The first things I think of are that I am a white, female with European ancestry, I have a house, I have no life threatening conditions and I have safe food and water. But, after reading the article by Peggy McIntosh there were a lot of things that are unearned in my life that I didn’t think about being thankful for. There are vast privileges other than the basics that I need to appreciate more. First I came from a wealthy city of Boulder Colorado, which presented me with top tier education in the country and a healthy lifestyle. I also am privileged to have a sister, whom is my best friend and we are free to do any activities together without judgment of society because we are both white females and we don’t have fear about people isolating
As the son of impoverished Mexican immigrants, I never experienced the luxuries and everyday joys of other children my age. For instance, while other children worried about missing their favorite television shows, I spent a majority of my time concerned about whether my parents would be home in time to say goodnight, or if we would have enough money to buy groceries. With that being said, although my childhood was not ideal, I am contempt because those experiences are responsible for molding me into the person I am today. Somewhere along the road, witnessing my parents make endless sacrifices and watching those around me suffer through hard times, I was instilled with an undying urge to help others.
I complained less, for my worst conditions here at home would be lavish living to those in Nicaragua. It’s unfortunate that to simply become grateful I had to travel to a third world country and live with the poorest of the poor. This dilemma of unnatural thankfulness is a problem I find only in those who have everything they could ever want or need. I became angry at school when kids complained about seemingly insignificant things. I would think to myself, that chicken you refuse to eat because it is too cold is a sandwich a child in Nicaragua would beg on their knees to eat. This complete awareness of the world around me and my petty culture only came to me because of a mission trip I took to a poor country named Nicaragua for one week of my summer. It took only one week of my summer in a country solely built on love, compassion and content to transform my critical attitude to that of thankfulness. It took only one week of my summer to begin appreciating things of little relevance in our fast pace and chaotic culture. It took only one week of my summer to force me to be aware of others and express love and kindness to even those who don’t deserve it. It took only one week of my summer to fix me,
Now that I’m home here in The United States, I’ve become more grateful that I live here. After being in Vietnam and experiencing the way of life there I have far more appreciation for everything, for example, we have a lot of different kinds of food here in the U.S., but in Vietnam food is harder to come by and is limited due to how less fortunate people are. In The United States, we have heaters and cooling systems, while in my ancestral country they don't have these simple things unless you have money. In the U.S., even our housing and clothing are better. It's easily accessible here at home, but in Vietnam, people often steal to have clothes for their family against their will. My culture and tradition affected my point of view of my lifestyle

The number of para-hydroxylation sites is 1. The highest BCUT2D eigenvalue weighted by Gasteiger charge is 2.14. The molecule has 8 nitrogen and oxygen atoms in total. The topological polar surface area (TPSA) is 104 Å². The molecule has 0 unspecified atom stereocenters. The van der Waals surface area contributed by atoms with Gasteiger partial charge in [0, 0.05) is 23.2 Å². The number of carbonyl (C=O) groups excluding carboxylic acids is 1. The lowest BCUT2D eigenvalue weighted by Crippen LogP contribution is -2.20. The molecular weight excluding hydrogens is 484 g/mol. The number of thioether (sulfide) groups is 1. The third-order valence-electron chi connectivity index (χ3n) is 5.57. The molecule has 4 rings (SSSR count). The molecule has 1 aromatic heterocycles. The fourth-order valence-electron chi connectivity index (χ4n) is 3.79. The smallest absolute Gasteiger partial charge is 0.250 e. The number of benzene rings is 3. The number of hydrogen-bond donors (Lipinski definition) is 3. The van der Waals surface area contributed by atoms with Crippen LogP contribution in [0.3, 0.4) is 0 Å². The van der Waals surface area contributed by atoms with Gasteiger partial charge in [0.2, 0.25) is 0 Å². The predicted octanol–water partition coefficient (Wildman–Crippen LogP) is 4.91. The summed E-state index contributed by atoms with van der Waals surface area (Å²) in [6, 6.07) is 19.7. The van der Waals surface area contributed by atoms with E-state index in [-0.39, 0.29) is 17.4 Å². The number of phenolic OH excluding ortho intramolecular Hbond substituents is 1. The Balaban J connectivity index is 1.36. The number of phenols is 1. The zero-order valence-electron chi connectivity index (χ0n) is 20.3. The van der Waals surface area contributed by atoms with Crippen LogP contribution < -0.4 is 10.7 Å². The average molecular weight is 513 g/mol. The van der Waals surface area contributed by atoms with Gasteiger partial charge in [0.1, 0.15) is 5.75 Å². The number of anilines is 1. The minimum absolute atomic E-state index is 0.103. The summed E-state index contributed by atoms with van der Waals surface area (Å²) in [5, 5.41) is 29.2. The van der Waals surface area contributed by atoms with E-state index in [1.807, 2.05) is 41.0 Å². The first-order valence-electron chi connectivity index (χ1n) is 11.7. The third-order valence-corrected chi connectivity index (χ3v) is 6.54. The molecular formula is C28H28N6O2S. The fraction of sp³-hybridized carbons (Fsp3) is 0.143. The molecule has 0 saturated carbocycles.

My family never had the opportunity to have luxurious goods; we started out at the bottom of the food chain. They never even had the opportunity to take their education higher than middle school. From the beginning, as soon as we they were old enough, they would head out to a small ranch in the valley and work. Mexico is a cruel place, especially when your family is barely making enough money to survive the week. All of my family originated from Mexico, and all of us know what it’s like to be living in the shadows of society. Back in Mexico, my future was engraved in stone, that is until my family ditched their way of living so I wouldn't go through the same struggle. Little did they know that I would still face many struggles. The journey
This empathy and my awareness of injustice continued to grow over time. I fell in love with service work and continued to go on mission trips each year until I graduated High School. To me, it was what gave my life meaning. While I concede my input for a few weeks every summer would only temporarily treat the symptoms of the population rather than solve the problem, the experience would drive me to pursue a career where I could truly make a difference. I had come to realize that had I been born a different race, ethnicity, or in a different location, my experience would be vastly different. Because of this, I was interested in the people; I wanted to learn who they were, what had made them that way, and what they aspired to be. I enjoyed working with children the most. They are the ones who still have hope,